Jugaad: The Fuel for Indian Innovation

Kavikant K. LalUniversity of California, Santa Cruz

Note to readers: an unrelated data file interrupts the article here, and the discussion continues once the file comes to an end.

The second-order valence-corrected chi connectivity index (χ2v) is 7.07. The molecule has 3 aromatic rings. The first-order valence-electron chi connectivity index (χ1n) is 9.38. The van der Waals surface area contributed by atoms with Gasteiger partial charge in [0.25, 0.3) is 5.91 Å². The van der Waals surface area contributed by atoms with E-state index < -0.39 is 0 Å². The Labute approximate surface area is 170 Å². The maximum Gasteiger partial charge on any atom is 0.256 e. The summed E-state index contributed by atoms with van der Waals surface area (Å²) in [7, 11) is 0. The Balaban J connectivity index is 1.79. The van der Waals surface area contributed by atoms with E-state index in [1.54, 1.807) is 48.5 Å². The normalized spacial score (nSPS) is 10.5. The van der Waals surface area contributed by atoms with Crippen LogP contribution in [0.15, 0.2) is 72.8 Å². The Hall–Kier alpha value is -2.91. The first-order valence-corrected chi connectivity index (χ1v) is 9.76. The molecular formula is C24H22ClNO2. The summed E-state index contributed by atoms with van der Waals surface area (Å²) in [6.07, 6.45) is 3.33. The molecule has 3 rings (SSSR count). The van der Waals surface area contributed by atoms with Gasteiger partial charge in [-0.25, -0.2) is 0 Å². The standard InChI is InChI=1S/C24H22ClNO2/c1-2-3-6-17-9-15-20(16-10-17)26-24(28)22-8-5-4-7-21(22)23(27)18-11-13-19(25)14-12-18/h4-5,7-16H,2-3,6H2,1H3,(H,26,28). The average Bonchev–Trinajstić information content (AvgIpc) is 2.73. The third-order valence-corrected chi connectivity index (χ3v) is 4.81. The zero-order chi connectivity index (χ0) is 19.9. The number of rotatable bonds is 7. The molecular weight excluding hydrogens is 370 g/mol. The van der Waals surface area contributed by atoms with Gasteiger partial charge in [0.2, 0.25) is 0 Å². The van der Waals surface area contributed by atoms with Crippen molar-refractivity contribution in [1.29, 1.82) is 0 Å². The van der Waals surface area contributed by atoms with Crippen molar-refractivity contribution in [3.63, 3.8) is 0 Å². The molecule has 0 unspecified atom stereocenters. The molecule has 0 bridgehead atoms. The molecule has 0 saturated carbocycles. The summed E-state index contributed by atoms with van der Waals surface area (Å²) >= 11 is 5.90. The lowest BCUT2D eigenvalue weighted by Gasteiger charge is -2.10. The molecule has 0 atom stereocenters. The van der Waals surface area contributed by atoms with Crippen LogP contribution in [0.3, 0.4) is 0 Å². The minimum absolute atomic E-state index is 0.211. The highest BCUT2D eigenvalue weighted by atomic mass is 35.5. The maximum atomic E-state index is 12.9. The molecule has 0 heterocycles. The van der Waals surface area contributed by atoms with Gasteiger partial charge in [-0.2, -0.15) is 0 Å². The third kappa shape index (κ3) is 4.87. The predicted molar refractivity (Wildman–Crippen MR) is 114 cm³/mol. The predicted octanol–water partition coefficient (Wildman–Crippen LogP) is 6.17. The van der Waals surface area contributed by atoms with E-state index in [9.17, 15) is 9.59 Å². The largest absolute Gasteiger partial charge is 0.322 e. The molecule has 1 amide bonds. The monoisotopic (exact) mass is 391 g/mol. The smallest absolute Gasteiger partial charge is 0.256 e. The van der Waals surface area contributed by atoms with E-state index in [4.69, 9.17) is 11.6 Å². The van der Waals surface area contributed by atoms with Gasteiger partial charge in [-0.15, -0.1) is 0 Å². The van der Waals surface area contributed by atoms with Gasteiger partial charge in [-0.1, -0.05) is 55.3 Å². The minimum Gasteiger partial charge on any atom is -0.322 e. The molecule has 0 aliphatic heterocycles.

Jugaad is a simple fix or a workaround to a problem using everyday objects; think of it as a MacGyver solution. A coworker at Tata Chemicals introduced me to this term during an afternoon conversation over chai. If you do a quick Google image search of “Jugaad” you can find a plethora of examples of pure Indian ingenuity. Need to fix your cracked car bumper? Stitch it together with fishing line. Need to boil some water, but don’t have a cooking stove handy? Place a pot over a hot electric iron and make yourself a cup of chai. These solutions are developed out of necessity; jugaad fixes come out of a lack the resources and money, but utilize widely available materials. I experienced jugaad innovation first-hand on a train ride from Haldia to Kolkata. The three hour train journey was jam packed with people traveling from rural areas to the big city and the route crossed through the beautifully green West Bengal countryside. The inside of the train car is pretty bare with rows of plastic benched seats that face each other, windows with horizontal iron security bars, and two open doors at the middle of the car provide for the only entrance and exit from the train. The train stretches twenty or more cars long and each is completely enclosed from the other. At each stop, vendors hop off one car and board another to sell items ranging from tea to fresh Indian food. One man hopped on the train with a large tin container strapped to his back selling jhal muri (an Indian snack made from puffed rice with toppings such as cucumbers, onions, tomatoes, and chilies). He was literally carrying his entire business on his back. The tin container held at least several pounds of puffed rice and cups full of toppings were neatly duct taped to the outside. So how does he serve his delicious snack to paying customers while ensuring his whole operation is as portable as possible? Each order of jhal muri is promptly served in an ingeniously folded newspaper bag. Another vendor served up hot dhal and puri in disposable banana leaf bowls. Perhaps the world can learn from India’s juagaad innovations and possibly reduce waste by repurposing everyday items for new uses. India has opened my eyes to rethink problems with new solutions and utilize everything around me.